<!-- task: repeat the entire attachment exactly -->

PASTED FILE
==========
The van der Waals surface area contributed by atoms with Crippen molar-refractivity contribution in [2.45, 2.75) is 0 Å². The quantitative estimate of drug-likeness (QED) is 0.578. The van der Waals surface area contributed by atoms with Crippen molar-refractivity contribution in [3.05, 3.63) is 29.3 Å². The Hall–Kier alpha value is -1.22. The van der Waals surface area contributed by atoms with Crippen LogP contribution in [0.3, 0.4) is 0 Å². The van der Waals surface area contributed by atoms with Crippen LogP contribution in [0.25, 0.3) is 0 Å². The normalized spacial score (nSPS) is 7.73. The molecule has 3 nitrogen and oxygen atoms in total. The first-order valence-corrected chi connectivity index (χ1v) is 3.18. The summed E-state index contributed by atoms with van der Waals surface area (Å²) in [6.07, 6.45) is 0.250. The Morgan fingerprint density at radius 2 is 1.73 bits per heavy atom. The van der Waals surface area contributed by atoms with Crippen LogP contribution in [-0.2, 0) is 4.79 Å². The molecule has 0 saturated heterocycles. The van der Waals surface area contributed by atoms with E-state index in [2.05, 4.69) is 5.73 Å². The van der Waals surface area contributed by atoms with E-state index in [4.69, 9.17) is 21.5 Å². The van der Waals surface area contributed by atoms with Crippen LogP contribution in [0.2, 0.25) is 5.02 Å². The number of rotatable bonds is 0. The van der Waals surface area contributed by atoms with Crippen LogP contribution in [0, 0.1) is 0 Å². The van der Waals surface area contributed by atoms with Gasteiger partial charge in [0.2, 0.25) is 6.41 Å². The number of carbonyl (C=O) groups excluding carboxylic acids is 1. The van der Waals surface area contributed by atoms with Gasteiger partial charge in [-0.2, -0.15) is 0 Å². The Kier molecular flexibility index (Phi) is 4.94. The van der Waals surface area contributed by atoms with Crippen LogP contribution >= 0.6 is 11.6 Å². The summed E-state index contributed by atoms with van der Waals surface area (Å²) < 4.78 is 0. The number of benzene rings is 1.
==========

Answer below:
The van der Waals surface area contributed by atoms with Crippen molar-refractivity contribution in [2.45, 2.75) is 0 Å². The quantitative estimate of drug-likeness (QED) is 0.578. The van der Waals surface area contributed by atoms with Crippen molar-refractivity contribution in [3.05, 3.63) is 29.3 Å². The Hall–Kier alpha value is -1.22. The van der Waals surface area contributed by atoms with Crippen LogP contribution in [0.3, 0.4) is 0 Å². The van der Waals surface area contributed by atoms with Crippen LogP contribution in [0.25, 0.3) is 0 Å². The normalized spacial score (nSPS) is 7.73. The molecule has 3 nitrogen and oxygen atoms in total. The first-order valence-corrected chi connectivity index (χ1v) is 3.18. The summed E-state index contributed by atoms with van der Waals surface area (Å²) in [6.07, 6.45) is 0.250. The Morgan fingerprint density at radius 2 is 1.73 bits per heavy atom. The van der Waals surface area contributed by atoms with Crippen LogP contribution in [-0.2, 0) is 4.79 Å². The molecule has 0 saturated heterocycles. The van der Waals surface area contributed by atoms with E-state index in [2.05, 4.69) is 5.73 Å². The van der Waals surface area contributed by atoms with E-state index in [4.69, 9.17) is 21.5 Å². The van der Waals surface area contributed by atoms with Crippen LogP contribution in [0.2, 0.25) is 5.02 Å². The number of rotatable bonds is 0. The van der Waals surface area contributed by atoms with Crippen LogP contribution in [0, 0.1) is 0 Å². The van der Waals surface area contributed by atoms with Gasteiger partial charge in [0.2, 0.25) is 6.41 Å². The number of carbonyl (C=O) groups excluding carboxylic acids is 1. The van der Waals surface area contributed by atoms with Gasteiger partial charge in [-0.2, -0.15) is 0 Å². The Kier molecular flexibility index (Phi) is 4.94. The van der Waals surface area contributed by atoms with Crippen LogP contribution >= 0.6 is 11.6 Å². The summed E-state index contributed by atoms with van der Waals surface area (Å²) < 4.78 is 0. The number of benzene rings is 1.